“We was just about to eat supper, Mr. Johnson,” she said. “Won’t you join us?”
“It’s Ezekiel, ma’am, but please, call me Zeke,” he said. “I have not ate much since I left our property yesterday morning, if you’re sure there’s enough.” I could tell what it cost him to add that last politeness, and it softened me to him, just a little. I was lucky enough not to know what real hunger was. Ruth said the way we lived at Heavenly Shepherd was primitive compared to the way things once were, but that we had luxuries that plenty would kill for now. That was because my great-great-grandfather, Jedidiah Miles, went overboard on the planning and laying in supplies, and also because there ended up being nowhere near as many people on the compound as he planned.
One of the people who should have been there with us, enjoying all of Jed’s foresight and supplies, was my mama, forced to run away and leave me for her parents to raise. I thought of her as I stood there in the yard, looking up at that strange man, not of my choosing, who had been brought to make a baby with me. What would she think of that, I wondered, after all she had given up to keep me safe? She had to leave her home and her family to avoid being picked up and taken to a C-PAF—Center for the Preservation of the American Family—and bred to strangers. Was this really all that different? But no sooner had these thoughts flashed into my mind than I shooed them away. Of course it was, I told myself. This was God’s will, and I figured my mama would tell me that herself if she could. This man was not a monster; I just didn’t know him yet. We would have time, wouldn’t we, to talk and learn about each other? Please Lord, I prayed as I followed the three of them into the main house, just give me some time.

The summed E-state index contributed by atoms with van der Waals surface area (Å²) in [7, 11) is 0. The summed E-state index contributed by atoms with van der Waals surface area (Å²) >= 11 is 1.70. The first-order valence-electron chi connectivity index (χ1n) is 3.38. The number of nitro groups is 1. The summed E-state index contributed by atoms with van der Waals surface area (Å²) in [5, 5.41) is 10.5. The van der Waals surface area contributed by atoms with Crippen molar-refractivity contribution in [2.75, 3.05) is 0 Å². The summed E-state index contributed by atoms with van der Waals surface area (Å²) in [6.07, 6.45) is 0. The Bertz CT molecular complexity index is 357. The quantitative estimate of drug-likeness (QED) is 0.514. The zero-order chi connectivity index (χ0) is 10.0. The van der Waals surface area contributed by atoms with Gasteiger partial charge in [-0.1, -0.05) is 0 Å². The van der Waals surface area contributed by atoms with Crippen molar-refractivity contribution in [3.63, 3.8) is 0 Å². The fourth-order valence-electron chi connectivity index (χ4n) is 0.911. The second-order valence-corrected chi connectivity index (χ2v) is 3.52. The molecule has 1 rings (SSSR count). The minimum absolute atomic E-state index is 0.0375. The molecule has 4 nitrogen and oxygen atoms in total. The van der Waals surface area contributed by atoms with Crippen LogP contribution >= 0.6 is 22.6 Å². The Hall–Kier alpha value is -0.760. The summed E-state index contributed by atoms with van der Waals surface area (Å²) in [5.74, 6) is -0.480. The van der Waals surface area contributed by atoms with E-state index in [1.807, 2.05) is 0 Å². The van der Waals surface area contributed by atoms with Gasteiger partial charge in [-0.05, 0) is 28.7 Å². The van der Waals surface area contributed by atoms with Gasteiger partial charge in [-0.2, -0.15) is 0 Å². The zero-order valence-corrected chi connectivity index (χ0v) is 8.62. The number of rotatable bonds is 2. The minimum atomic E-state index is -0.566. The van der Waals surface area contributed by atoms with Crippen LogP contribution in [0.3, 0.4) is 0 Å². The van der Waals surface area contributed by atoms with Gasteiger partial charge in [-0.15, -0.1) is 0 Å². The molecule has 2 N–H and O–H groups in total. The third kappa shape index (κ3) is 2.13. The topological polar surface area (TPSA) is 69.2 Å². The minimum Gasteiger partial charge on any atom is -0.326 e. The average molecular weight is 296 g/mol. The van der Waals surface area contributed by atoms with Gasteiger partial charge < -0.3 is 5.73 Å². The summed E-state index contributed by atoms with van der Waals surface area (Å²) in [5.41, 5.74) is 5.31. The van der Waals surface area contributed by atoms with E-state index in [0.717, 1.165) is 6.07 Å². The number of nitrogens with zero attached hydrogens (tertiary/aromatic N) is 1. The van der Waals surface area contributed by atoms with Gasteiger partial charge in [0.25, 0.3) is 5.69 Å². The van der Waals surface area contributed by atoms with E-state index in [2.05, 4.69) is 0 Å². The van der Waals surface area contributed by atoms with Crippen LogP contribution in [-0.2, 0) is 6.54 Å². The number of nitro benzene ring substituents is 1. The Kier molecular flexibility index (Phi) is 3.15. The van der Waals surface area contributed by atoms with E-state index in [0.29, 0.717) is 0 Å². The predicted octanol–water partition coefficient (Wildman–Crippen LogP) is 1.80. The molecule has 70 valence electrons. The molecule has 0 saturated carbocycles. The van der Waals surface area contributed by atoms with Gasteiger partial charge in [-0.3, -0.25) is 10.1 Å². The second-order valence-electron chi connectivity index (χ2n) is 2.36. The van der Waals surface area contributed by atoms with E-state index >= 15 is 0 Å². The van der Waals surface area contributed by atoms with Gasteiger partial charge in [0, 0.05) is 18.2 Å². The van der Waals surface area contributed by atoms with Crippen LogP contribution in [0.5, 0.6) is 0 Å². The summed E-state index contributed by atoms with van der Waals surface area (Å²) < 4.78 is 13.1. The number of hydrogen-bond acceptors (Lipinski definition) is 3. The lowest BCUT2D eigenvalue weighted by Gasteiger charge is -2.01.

Ruth had gone all out for supper, so I knew then that she had been expecting company. She’d killed a chicken and stewed it in salty broth with the soft dumplings that were my favorite. I couldn’t decide if this was by way of apology or her sign to me that something special was about to happen. There was a big pot of young poke leaves, boiled in three changes of water and then scrambled with eggs from the henhouse. The first muskmelons were in, and she had cut one into neat cubes and put them with new blueberries in a clear glass bowl to show off their pretty colors. There were warm rolls of soft white bread and fresh-churned butter. That meal was a message to the man, and I read it loud and clear. This was my dowry, meant to sweeten the pot. Looking over the table spread with food like this man had probably never seen, a worried thought crossed my mind: How ugly am I, if it takes all this to entice a starving man?
I didn’t know where that thought came from, and I tried to send it away. I tore my eyes from the table and looked where everyone else was looking: at the man. His eyes were welling up with tears that did not quite spill over, and his hands shook. I knew he had probably never had white bread in his life, for starters. Most people hadn’t had the foresight to stockpile things like flour, salt, and sugar, at least not like Jed had. From the looks of him, this man, Zeke Johnson, had not seen food of any kind for more than just the day and a half he claimed it took him to get to our place. I tried to feel compassion for him, a hungry stranger who, after all, had not done me any wrong or harm. I was being selfish and mean-spirited, and I knew that if Ruth could read my thoughts, she would be ashamed of me.
Copyright © 2020 by Kristy Dallas Alley